Divine Horsemen, the Living Gods of Haiti

By Maya Deren, posthumously edited by Teiji and Cherel Ito, 1977

Maya Deren’s ethnographic study Divine Horsemen, edited by Joseph Campbell, was the first form for her work in Haiti from 1946 to 1954. It includes a reference to plans for a film on the ceremonies of the African spirit religion in Haiti, Voudoun, that was somewhere among her belongings. Her footage for this unfinished project was kept in “a fire-proof box in her closet.” One of the most frustrating setbacks of Deren’s career was her failure to release the footage. She tried countless times to have it accepted for anthropological use and was denied because she was an outsider to the field. Ironically, Divine Horsemen is still considered a classic study of Haitian Voudoun.

Divine Horsemen: The Living Gods of Haiti, taken from the title of Deren’s monograph, was released in 1977. Maya Deren’s original 20,000 feet of footage was shot in Haiti during trips in 1947, 1949, and 1954. It is stored at the Anthology Film Archives in New City and is currently being digitized. The original footage has been screened at Anthology in the past but has never been put out on video to the public. I studied this footage carefully on a Steenbeck editing table in the 90’s and saw it screened once at Anthology in the 1990’s. I was grateful to be able to observe this footage closely and look for important details that are impossible to note when the footage is projected.

The documentary by Teiji and Cherel Ito is an assembled film that contains some of the best parts of the footage with sound added. (Parts are read from Deren’s monograph Divine Horsemen.) It should be understood, however, that this is Ito’s editorial work since Deren insisted that a film was a product of both the camera and editing.

The Haitian Footage is an important component of the filmmaking oeuvre of Maya Deren, and serious study of this shows the virtuosity of Deren’s work with dance, ethnography, and a mobile camera.

Still from Lizzie Borden’s Born in Flames.

Born In Flames

By Lizzie Borden (USA 1976)

When she received the Grand Prize at Créteil Films de Femmes in Paris in 1983, Lizzie Borden said that Born in Flames took over four years to make because they ran out of money. The total production cost for this 16mm film was $40,000. French feminists were so moved by the film that they called it a dream and believed it accurately reported their reality and the issues they were struggling with at the time. It lives on as one of the best feminist films ever made.

Born in Flames evokes the spirit of 70’s feminism and is set in the future after the socialist (actually social democratic) revolution in the USA. The socialist party is ineffective, however, and still unable to provide jobs or stop violence against women. As a result, a women’s army is formed, which is a grassroots movement that patrols on bicycles and intervenes when women are being sexually assaulted or harassed on the subway. The film weaves connections between racism, sexism, and classicism into a powerful futuristic story by editing documentary footage with staged and actual newsreel footage interwoven in narrative form.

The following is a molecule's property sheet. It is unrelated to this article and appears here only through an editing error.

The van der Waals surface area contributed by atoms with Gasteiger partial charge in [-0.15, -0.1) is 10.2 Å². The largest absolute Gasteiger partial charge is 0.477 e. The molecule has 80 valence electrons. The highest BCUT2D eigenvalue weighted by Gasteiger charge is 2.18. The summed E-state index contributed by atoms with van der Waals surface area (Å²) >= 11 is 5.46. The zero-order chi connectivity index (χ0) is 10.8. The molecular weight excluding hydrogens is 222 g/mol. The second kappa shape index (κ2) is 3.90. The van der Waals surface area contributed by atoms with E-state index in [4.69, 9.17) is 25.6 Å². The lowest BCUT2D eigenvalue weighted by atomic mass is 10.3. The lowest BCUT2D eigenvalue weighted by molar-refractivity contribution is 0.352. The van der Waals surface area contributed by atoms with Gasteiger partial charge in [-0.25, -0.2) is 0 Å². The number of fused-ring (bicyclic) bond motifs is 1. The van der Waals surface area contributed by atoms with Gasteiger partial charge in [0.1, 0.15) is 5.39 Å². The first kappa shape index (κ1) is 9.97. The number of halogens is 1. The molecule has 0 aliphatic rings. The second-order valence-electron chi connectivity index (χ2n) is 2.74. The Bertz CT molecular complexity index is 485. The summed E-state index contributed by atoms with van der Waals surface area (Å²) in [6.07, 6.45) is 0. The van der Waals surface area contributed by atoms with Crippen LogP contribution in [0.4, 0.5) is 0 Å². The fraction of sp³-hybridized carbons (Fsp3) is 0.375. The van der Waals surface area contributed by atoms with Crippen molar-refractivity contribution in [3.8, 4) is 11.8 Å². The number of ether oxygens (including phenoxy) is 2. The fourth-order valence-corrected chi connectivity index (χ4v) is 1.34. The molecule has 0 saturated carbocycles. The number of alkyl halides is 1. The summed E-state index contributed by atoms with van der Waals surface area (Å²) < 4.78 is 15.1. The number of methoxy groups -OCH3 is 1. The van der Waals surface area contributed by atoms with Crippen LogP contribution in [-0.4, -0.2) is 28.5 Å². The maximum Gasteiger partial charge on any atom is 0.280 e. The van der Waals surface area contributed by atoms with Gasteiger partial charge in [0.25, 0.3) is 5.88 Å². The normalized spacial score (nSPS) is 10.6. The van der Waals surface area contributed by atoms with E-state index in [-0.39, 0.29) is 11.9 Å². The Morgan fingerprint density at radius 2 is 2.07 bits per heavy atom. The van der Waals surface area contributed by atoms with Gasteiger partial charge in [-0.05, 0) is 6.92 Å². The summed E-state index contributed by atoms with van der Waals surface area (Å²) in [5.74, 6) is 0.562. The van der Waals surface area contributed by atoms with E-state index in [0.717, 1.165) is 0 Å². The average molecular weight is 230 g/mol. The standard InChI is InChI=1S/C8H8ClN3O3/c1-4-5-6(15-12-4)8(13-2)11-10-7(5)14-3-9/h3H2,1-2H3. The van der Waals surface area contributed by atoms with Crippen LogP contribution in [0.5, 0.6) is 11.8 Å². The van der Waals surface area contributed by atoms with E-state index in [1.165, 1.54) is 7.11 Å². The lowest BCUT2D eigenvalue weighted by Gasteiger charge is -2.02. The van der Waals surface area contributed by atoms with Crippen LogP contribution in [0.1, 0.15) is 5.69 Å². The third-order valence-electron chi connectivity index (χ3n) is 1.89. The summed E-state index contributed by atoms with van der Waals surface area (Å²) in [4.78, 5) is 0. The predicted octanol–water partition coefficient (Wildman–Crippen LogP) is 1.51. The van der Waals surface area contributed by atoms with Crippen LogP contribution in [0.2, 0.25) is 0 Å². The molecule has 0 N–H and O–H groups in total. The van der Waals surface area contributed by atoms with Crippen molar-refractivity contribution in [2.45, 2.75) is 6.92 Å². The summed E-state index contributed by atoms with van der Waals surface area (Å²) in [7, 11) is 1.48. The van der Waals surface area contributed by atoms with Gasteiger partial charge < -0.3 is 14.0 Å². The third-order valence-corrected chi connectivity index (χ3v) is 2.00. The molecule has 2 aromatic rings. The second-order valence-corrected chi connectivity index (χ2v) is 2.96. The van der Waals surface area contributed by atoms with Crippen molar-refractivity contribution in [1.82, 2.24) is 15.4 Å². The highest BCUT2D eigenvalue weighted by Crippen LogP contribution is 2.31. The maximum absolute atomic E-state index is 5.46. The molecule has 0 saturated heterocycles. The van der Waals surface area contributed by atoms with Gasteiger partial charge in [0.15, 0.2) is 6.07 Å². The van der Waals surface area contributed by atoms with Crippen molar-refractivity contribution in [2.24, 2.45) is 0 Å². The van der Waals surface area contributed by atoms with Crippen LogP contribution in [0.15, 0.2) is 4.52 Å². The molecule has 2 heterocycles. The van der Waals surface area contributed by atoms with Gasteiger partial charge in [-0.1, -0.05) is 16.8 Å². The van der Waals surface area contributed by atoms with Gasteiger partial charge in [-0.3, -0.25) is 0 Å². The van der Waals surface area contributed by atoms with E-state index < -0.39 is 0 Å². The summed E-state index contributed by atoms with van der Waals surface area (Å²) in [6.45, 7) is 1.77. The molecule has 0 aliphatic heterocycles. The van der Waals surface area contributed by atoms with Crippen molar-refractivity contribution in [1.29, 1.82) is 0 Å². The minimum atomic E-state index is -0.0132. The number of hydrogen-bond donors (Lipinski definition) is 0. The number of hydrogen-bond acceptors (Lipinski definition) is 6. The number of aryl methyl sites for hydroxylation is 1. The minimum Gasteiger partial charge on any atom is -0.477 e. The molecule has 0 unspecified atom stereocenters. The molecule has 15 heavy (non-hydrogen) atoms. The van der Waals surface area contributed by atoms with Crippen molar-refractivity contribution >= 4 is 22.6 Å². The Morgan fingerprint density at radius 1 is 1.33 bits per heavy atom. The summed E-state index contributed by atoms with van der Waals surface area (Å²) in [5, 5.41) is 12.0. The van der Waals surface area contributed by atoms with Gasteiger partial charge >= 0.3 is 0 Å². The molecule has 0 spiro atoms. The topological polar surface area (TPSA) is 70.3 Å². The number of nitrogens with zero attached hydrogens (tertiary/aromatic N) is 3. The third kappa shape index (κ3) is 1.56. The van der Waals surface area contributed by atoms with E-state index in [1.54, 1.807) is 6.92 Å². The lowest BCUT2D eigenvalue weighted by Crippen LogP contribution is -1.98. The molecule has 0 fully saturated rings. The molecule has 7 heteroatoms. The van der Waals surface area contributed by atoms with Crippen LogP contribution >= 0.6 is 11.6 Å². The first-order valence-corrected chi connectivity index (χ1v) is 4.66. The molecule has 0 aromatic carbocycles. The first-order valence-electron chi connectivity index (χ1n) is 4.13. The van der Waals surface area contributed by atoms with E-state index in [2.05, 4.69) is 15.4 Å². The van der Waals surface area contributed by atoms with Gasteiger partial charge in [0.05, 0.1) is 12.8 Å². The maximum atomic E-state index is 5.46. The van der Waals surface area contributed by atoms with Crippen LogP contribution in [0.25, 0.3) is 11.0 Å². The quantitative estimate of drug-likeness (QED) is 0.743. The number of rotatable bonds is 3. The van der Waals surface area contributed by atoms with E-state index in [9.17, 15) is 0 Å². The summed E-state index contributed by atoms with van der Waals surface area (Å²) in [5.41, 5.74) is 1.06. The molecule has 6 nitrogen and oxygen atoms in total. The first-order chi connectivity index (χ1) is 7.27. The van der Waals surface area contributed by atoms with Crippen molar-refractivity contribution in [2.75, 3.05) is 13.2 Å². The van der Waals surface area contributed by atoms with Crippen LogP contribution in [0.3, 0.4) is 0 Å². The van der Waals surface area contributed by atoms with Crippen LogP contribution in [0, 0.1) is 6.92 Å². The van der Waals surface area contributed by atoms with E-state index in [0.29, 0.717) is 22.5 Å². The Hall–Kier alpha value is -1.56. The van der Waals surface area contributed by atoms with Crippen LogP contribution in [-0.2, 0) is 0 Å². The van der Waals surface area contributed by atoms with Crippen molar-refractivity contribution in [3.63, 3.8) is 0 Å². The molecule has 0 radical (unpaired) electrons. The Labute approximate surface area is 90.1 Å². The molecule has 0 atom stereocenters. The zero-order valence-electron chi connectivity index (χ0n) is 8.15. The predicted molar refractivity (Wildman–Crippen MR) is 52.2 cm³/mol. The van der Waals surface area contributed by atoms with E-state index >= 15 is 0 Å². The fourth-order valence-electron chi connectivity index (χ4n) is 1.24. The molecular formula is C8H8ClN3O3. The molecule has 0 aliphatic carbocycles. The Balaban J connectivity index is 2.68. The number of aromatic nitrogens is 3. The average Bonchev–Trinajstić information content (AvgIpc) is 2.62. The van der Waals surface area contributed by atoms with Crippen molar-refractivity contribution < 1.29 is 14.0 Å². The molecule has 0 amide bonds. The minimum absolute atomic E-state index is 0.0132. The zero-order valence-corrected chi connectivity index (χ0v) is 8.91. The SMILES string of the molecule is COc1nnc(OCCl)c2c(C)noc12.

Hillary Hurst, who plays herself, is a white captain joined by African American Adelaide Norris (Jean Satterfield) and several white, brown, and black women to form the previously mentioned women’s army that protects women from assault. Monitoring the efforts of the women’s army is the “Socialist Youth Review” paper with three editors played by Becky Johnston, Pat Murphy, and Kathyrn Bigelow. Two competing feminist pirate radio stations have dedicated followers that follow the news of the women’s army.

Born in Flames is important as a historical document because it depicts interracial alliances that evolved and co-existed during 70’s feminism. Commentary by the police who investigate the women’s army positions women in terms of color and sexual orientation. Queer women of color were a threat, and alliances made to unite queer women were suspect. These women were forgotten, excluded, and targeted for attack. In the making of this film, Borden was influenced by the editing techniques of the early Russian filmmaker Sergei Eisenstein, as well as Gillo Pontecorvo’s Battle of Algiers.

Jeanne Dielman

By Chantal Akerman (Belgium 1976)

When Chantal Akerman made Jeanne Dielman, 23 Quai du Commerce, 1080 Bruxelles in 1975, she was only 24 years old. The road to making the film began with industry contacts, including French filmmaker and cinematographer Babette Mangolte. Akerman and Mangolte met in New York, a city that would later become the young Belgian director’s adopted home. Mangolte introduced Akerman to experimental filmmaking, a small and exclusive world she grew to love.

Still from Chantal Akerman’s Jeanne Dielman.